Saturday, August 16, 2008

Intergenerational mobility in the US

The excellent, bi-partisan Economic Mobility Project has released a report Upward Intergenerational Mobility in the United States (pdf).

The report focuses on upward mobility between generations. I.e. how many people with parent from a certain income group have moved to a higher income group. Unsurprisingly, the report shows what many other studies have shown in the past, that social/income mobility in the US is not doing well, and that people from the lowest and highest income groups tend to stay in those groups.

What makes this report more interesting than most, is that they have also looked at what differences there is between races and genders. This is not something that these studies normally look at, and it's interesting to see their results.

Men experience sharply higher rates of upward economic mobility than women.
• While 41 percent of women who start in the bottom income quintile remain there, just 27 percent of men do.
• Only 38 percent of women who start in the bottom half of the income distribution surpass their parents by at least 20 percentiles, compared to 51 percent of men.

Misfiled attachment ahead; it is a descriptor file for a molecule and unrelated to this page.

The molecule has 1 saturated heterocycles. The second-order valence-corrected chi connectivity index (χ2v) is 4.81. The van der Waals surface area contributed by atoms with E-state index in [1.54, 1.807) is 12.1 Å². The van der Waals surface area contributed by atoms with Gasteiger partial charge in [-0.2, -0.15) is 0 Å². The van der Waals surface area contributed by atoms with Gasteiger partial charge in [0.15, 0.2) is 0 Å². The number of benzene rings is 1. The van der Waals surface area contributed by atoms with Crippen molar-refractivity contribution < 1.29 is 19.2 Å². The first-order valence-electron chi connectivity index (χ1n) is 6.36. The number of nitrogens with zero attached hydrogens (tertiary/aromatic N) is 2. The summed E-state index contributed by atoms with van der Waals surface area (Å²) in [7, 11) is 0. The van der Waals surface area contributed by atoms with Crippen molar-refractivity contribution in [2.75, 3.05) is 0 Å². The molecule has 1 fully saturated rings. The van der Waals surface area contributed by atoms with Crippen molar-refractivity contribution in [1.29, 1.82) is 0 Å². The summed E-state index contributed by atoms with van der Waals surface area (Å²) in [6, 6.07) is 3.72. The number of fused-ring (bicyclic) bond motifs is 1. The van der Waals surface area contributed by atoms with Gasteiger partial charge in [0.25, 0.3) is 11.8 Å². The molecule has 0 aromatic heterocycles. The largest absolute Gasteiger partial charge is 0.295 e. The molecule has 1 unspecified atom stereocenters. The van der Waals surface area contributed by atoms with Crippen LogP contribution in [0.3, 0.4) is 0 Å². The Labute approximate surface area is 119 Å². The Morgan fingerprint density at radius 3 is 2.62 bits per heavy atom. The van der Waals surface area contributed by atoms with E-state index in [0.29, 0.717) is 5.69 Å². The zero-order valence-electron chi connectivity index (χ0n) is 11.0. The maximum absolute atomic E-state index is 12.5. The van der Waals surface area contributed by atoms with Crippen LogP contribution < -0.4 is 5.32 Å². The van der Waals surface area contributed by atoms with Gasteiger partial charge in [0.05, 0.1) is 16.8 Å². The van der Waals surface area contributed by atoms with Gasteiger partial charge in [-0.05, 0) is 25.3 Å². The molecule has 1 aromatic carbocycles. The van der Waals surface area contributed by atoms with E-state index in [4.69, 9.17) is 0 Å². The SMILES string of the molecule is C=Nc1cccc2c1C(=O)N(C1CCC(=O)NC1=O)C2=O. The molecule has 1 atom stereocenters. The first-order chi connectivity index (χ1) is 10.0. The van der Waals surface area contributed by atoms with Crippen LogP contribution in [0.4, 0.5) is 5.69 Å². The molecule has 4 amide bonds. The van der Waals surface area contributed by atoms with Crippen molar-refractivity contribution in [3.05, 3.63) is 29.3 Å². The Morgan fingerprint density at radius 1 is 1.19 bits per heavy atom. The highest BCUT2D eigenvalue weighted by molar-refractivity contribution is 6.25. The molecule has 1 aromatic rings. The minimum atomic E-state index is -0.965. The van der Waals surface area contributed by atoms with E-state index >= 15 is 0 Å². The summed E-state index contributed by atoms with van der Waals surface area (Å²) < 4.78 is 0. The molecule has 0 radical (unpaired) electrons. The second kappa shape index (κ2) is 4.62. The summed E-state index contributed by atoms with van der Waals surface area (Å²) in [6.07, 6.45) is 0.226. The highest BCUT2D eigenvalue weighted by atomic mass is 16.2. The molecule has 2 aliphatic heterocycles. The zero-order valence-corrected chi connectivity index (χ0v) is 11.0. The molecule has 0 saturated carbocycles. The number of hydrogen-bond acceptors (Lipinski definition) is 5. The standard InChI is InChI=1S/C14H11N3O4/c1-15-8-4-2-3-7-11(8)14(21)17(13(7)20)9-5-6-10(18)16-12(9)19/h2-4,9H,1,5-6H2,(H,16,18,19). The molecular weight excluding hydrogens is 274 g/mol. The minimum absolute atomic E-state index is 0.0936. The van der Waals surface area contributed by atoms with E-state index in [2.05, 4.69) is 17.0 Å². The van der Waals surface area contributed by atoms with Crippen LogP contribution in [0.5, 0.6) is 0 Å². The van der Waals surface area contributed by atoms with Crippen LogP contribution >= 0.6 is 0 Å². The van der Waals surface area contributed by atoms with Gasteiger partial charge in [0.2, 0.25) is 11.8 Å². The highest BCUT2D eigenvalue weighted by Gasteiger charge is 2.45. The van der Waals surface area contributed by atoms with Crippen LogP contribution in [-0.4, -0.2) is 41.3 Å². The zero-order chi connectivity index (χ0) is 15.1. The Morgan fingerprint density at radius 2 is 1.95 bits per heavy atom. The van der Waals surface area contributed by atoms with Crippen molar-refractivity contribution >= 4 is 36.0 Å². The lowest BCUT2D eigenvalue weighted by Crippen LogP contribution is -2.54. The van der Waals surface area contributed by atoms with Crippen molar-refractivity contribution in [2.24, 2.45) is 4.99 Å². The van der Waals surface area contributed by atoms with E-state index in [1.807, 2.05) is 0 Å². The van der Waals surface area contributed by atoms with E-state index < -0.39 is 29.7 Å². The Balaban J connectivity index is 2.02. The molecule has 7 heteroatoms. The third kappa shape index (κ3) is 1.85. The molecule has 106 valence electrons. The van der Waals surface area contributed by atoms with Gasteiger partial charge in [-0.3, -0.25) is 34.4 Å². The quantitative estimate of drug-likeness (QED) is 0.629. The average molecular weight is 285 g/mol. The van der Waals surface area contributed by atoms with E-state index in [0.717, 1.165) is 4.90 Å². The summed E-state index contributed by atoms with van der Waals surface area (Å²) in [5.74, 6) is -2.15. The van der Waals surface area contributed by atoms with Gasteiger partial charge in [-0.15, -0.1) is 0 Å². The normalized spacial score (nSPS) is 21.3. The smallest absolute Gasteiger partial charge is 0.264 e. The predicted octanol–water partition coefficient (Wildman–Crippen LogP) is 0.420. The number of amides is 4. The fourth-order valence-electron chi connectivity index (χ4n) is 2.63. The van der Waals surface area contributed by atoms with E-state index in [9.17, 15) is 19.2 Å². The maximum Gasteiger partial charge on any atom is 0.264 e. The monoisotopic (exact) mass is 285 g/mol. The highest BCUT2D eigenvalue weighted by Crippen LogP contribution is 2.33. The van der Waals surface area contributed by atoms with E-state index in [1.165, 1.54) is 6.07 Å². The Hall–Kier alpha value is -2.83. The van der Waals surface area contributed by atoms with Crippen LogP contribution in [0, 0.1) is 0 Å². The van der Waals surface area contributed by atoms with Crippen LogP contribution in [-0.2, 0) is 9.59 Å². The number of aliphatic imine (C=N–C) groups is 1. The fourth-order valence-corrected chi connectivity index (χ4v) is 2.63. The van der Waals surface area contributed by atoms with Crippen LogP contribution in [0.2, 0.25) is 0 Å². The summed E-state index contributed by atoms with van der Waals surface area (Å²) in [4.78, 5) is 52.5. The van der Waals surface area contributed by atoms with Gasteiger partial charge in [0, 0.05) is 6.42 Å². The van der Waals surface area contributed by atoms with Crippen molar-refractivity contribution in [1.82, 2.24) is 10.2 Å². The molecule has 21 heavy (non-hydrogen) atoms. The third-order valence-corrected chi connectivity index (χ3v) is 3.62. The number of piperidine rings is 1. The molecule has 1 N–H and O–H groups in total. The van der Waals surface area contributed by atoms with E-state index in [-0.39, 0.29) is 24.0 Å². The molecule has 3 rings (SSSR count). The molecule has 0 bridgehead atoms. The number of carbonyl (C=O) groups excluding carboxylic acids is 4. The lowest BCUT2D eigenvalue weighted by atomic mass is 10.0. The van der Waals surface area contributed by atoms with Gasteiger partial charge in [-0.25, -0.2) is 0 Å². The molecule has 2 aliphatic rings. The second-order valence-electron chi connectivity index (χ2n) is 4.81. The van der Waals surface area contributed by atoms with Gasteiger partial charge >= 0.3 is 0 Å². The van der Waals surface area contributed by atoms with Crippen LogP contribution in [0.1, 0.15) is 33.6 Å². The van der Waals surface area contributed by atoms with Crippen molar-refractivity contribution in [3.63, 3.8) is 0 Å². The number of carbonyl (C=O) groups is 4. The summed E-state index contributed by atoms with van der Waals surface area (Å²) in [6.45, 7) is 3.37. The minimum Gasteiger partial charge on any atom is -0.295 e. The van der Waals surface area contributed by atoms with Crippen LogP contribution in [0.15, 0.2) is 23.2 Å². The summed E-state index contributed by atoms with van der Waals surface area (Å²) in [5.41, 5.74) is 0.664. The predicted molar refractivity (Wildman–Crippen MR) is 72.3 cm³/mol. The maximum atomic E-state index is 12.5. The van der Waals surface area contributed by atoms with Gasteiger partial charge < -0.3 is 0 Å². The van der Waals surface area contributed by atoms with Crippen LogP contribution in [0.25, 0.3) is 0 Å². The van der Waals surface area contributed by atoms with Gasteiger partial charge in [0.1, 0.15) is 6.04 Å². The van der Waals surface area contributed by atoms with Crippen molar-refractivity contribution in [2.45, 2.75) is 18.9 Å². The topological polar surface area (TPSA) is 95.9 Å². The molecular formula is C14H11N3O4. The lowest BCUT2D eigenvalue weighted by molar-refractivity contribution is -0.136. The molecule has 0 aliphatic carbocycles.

• Further, women born to parents in all 5 quintiles are significantly more likely to fall down to the bottom quintile than men. For example, women born to parents in the fourth and top quintiles are more than twice as likely as men to fall to the bottom quintile.

Blacks experience dramatically less upward economic mobility than whites.
• Forty-four percent of blacks will remain in the bottom income quintile in adulthood compared with just 25 percent of whites.
• Although the vast majority of blacks in the bottom half of the income distribution will exceed their parents’ place in the distribution, the extent of their movement is markedly lower than that of whites.
- Only about 35 percent of blacks who start in the bottom half of the income distribution will increase their relative position by 20 percentiles compared to nearly 50 percent of whites.

Rates of upward economic mobility are highest for white men, followed by white women, black men and, finally, black women.
• The economic mobility gender gap is more pronounced among whites and the economic mobility racial gap is more pronounced among men.


When looking at the figures in the report, these differences really show through.

I am looking at the numbers, an plan to do a little number crushing at some stage, but the conclusions are stark enough without any additional work from my side.

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